Eric Foner on Howard Zinn's radical writing, Alexander Cockburn on the immigrant crime wave that wasn't and Stuart Klawans on Martin Campbell's Edge of Darkness.
The Chilcot Inquiry's lesson is the terrible cost to any country that defines the national interest as standing shoulder to shoulder with Washington.
Morton Mintz on what Rehnquist would have thought of Citizens United; John Nichols on net neutrality.
Howard Zinn's writings remain essential reading for anyone seeking to understand the upheavals of the '60s
"Buyer's remorse" is the way John Cornyn, the Senate Republicans' fundraiser, gleefully refers to Wall Street moguls' current disenchantment with the US president they thought they had bought.
The trouble with protesting the Tim Tebow ad: all most people see is pro-choicers trying to shut up a brave mother and her son.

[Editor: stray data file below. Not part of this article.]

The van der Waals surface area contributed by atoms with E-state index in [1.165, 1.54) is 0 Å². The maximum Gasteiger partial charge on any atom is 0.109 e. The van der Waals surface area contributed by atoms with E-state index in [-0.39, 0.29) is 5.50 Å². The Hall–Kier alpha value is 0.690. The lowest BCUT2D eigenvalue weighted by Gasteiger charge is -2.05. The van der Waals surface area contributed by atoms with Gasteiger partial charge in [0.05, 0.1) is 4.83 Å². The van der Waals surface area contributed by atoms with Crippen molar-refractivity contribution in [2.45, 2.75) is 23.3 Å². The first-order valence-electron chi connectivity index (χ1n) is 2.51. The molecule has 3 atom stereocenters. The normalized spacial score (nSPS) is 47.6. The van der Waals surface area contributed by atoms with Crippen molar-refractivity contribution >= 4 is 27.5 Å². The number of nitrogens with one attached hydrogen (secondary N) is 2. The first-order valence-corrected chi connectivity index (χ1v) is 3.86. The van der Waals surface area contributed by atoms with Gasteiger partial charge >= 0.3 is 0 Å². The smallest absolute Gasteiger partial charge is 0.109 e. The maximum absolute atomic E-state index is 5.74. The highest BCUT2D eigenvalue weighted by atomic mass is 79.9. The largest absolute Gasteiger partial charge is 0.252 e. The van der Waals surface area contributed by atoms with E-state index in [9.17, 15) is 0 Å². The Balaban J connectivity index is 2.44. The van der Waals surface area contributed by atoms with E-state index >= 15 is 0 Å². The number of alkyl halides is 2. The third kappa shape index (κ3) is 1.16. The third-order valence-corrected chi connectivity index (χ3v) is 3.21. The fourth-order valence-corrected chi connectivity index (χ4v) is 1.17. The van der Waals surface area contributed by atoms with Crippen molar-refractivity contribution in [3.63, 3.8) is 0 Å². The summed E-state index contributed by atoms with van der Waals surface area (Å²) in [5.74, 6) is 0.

A host of politicians and pundits would have you believe that Hispanic immigrants are to blame for an uptick in urban crime. They're wrong.
Obama's healthcare summit is a delay tactic--it's what happens after, when someone steps up to steer the bill, that counts.
Uninsured Americans have arguably the highest stake in the outcome of the healthcare debate--so why are they absent from the national conversation over its fate?
In this unpublished interview from 2001, Howard Zinn talks about his coming-of-age as a radical thinker.
The thirty-second spots for chips, beer, babes and flatulent slackers star in the big game.
Three US special forces soldiers were killed in northwest Pakistan this week, confirming that the US military is more deeply engaged on the ground in Pakistan than previously acknowledged by the White House and Pentagon.
The Red Riding trilogy; Martin Campbell's Edge of Darkness.
Who is the purest archetype of the conservative legal movement, Antonin Scalia or John Roberts?
Morris Dickstein's elegant cultural history of the Great Depression.